Child care providers across the country, many of whom were already struggling to stay open before this crisis, are facing even greater challenges as enrollment declines exponentially due to the COVID-19 pandemic, while essential workers, including medical professionals and first responders, are finding that the child care supply is limited and under-resourced – verging on total collapse. Even the providers trying to remain open to care for the children of essential workers are struggling to keep their doors open. If this industry collapses, our economic recovery will be more difficult and may never recover. America’s child care providers need more relief if they want to survive this crisis.

The situation varies from state to state, and even from community to community. Here’s a look at recent news and updates on the nation’s child care crisis. 

  • The Hunt Institute has tracked the state of child care in every state during this crisis. According to the report, 17 states have shut down child care facilities, while 33 states and the District of Columbia have given guidance to allow child care facilities to continue operating with additional restrictions on attendance.
  • According to updated survey data from NAEYC, nearly 50% of the nation’s child care providers say they would not survive a closure of more than two weeks without significant public investment and support that would allow them to compensate and retain staff, pay rent or mortgages, and cover other fixed costs.
  • 550 Delaware child care providers are approved to operate by serving only the children of essential employees and the men and women on the frontlines of this pandemic. But many are struggling to keep their doors open with such reduced enrollment, per Delaware Public Radio.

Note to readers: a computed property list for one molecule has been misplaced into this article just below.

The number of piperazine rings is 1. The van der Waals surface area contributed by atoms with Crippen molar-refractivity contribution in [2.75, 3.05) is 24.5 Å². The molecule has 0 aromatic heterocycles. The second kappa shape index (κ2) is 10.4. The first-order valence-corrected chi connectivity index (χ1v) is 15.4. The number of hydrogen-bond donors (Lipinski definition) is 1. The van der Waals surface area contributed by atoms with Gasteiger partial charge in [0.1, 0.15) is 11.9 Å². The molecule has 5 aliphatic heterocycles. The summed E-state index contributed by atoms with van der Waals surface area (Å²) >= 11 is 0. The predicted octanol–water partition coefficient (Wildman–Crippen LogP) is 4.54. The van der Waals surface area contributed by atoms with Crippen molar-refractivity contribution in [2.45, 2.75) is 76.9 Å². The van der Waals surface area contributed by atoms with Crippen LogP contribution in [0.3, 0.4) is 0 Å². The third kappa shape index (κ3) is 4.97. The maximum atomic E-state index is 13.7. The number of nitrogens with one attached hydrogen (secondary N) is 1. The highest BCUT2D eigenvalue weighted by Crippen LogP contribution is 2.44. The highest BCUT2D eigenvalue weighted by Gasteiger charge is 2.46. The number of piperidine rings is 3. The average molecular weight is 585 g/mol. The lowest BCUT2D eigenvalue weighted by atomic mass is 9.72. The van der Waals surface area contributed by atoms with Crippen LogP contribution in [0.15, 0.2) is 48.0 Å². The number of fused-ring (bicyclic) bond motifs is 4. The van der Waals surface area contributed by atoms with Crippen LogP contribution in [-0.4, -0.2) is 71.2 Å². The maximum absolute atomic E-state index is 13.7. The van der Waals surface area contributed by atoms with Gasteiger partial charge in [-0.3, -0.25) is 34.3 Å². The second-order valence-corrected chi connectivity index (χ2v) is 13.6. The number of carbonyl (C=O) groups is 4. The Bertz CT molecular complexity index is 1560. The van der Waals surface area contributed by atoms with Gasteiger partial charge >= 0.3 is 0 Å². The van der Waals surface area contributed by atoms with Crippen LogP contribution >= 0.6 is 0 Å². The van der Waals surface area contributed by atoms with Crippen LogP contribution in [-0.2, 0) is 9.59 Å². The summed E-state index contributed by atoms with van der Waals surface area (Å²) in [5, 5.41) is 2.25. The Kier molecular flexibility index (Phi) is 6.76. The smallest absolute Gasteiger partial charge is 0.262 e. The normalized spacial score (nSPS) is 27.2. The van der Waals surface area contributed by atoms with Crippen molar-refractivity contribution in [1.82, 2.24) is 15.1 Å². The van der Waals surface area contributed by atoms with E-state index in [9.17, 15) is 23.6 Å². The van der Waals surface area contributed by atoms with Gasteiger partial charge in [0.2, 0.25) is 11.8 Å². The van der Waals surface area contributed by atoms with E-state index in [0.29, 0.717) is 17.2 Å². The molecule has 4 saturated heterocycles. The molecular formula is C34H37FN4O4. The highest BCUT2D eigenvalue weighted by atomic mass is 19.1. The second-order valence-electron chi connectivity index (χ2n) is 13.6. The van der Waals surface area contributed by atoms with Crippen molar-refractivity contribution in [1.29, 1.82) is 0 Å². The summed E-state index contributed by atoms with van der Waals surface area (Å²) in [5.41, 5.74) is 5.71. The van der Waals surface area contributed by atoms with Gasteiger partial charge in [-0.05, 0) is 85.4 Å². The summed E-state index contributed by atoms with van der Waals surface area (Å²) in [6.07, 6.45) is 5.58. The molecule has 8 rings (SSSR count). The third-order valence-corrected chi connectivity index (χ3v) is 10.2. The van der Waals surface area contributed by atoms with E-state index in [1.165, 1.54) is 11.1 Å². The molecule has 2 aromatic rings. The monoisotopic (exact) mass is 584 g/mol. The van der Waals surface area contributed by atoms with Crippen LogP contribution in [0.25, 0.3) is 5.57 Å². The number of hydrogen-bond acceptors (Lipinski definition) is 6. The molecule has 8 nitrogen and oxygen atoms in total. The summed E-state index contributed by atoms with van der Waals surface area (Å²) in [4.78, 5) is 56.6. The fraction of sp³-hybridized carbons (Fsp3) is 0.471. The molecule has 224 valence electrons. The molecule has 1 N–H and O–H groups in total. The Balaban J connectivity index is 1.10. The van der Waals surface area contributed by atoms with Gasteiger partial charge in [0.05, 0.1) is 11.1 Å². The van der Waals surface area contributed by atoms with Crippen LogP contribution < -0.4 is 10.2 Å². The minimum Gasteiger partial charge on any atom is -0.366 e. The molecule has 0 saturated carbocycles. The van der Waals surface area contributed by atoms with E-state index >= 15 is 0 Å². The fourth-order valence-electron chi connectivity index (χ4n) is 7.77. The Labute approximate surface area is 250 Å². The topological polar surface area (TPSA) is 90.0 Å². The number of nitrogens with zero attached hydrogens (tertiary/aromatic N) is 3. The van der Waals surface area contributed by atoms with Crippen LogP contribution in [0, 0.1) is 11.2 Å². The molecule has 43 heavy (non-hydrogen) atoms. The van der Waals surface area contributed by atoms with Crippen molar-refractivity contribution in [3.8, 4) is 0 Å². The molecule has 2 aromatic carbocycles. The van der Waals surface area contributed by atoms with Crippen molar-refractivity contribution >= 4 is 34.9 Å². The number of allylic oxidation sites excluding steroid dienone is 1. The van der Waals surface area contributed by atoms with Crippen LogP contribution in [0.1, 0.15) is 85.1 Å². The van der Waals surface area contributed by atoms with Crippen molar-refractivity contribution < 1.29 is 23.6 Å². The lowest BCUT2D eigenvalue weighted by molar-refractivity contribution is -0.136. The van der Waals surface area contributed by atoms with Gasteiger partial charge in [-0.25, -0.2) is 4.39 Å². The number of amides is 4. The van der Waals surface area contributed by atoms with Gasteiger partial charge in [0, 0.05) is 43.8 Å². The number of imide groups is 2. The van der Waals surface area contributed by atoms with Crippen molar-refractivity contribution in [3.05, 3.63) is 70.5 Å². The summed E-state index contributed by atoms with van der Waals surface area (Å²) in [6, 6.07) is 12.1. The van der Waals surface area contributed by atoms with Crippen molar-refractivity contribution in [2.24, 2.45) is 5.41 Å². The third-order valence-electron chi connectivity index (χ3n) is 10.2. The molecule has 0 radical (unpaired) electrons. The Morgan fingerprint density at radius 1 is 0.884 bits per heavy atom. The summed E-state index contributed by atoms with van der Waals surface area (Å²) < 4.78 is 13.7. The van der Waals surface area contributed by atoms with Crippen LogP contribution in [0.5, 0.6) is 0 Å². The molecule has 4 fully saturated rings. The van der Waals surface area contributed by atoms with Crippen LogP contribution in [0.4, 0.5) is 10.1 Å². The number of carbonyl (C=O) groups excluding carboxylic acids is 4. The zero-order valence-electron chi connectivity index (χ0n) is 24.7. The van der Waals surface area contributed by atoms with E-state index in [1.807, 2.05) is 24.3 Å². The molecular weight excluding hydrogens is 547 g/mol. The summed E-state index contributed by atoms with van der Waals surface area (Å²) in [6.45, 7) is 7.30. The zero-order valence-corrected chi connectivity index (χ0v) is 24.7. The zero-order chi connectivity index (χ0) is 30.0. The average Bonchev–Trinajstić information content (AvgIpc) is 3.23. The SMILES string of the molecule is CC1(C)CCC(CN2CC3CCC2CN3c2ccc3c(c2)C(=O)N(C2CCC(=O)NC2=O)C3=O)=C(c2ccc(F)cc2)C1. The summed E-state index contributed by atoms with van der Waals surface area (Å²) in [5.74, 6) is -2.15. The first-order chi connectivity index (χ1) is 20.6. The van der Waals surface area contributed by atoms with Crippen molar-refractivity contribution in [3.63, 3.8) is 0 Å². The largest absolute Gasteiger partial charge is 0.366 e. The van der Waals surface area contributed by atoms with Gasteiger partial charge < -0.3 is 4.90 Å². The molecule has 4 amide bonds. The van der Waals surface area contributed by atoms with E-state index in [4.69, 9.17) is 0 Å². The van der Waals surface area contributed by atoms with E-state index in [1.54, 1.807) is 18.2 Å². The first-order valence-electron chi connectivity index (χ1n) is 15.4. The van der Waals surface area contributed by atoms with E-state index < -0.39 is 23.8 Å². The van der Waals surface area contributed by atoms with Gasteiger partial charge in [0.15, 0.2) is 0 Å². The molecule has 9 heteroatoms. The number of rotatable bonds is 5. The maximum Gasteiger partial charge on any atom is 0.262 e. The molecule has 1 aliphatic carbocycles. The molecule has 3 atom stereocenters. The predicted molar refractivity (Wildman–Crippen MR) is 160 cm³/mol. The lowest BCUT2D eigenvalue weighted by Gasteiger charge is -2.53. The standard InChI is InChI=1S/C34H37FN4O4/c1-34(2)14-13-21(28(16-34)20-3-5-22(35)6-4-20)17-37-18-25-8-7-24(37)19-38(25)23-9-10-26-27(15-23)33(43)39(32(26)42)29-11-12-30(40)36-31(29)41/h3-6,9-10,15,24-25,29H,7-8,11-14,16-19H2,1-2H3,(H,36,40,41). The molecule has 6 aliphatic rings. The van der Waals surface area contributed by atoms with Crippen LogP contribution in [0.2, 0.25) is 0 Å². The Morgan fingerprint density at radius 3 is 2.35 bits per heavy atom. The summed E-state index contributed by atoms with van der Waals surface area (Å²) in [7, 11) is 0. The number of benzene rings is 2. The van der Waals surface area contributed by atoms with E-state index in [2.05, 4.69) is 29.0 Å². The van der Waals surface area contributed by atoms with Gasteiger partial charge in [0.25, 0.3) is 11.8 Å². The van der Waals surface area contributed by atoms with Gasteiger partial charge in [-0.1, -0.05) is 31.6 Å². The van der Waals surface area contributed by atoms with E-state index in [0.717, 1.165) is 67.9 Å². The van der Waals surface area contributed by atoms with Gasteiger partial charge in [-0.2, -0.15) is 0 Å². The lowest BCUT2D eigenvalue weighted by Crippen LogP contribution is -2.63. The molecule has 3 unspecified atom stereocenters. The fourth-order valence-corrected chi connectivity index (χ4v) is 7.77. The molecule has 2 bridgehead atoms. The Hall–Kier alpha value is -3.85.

• According to the Tallahassee Democrat, 40 of about 200 early learning centers in Florida have closed since the beginning of the pandemic. The Florida Department of Education’s Office of Early Learning is making sure child care centers that receive public funding still get it throughout the pandemic, regardless of temporary closures or lack of attendance – much like public schools.
  • In New Jersey, in-home child care providers, the only child care allowed to operate in the state, are on the frontline of the pandemic. Many are making the tough decision between staying open to continue earning income and caring for the children of essential workers or shutting down to protect themselves from exposure to COVID-19. 
  • States Scramble to Arrange Child Care for Essential Workers, AP: State and local governments are working to help the men and women fighting the coronavirus and protecting our communities who no longer have child care and day care centers for their children.
  • What we’re reading from the Hechinger Report: Her daycare center was already on the brink — then coronavirus struckPrior to the pandemic, Shemonica Flemings’ Texas daycare center struggled to stay open, and now, like many others that rely on federal and state funding tied to attendance, she is in danger of closing indefinitely as enrollment has plummeted. 

Resources and relief are available for child care providers and workers through the CARES Act

The CARES Act strengthens and expands unemployment benefits for child care workers who have lost their jobs due to COVID-19. Find out more information 

Child care providers can apply for SBA loans using the Paycheck Protection Program to keep employees on the payroll and stay afloat during the crisis.

Be sure to subscribe to FFYF’s daily early learning and care news clips report for the latest stories from across the nation, right in your inbox. We will continue sharing news and analysis with you as it happens.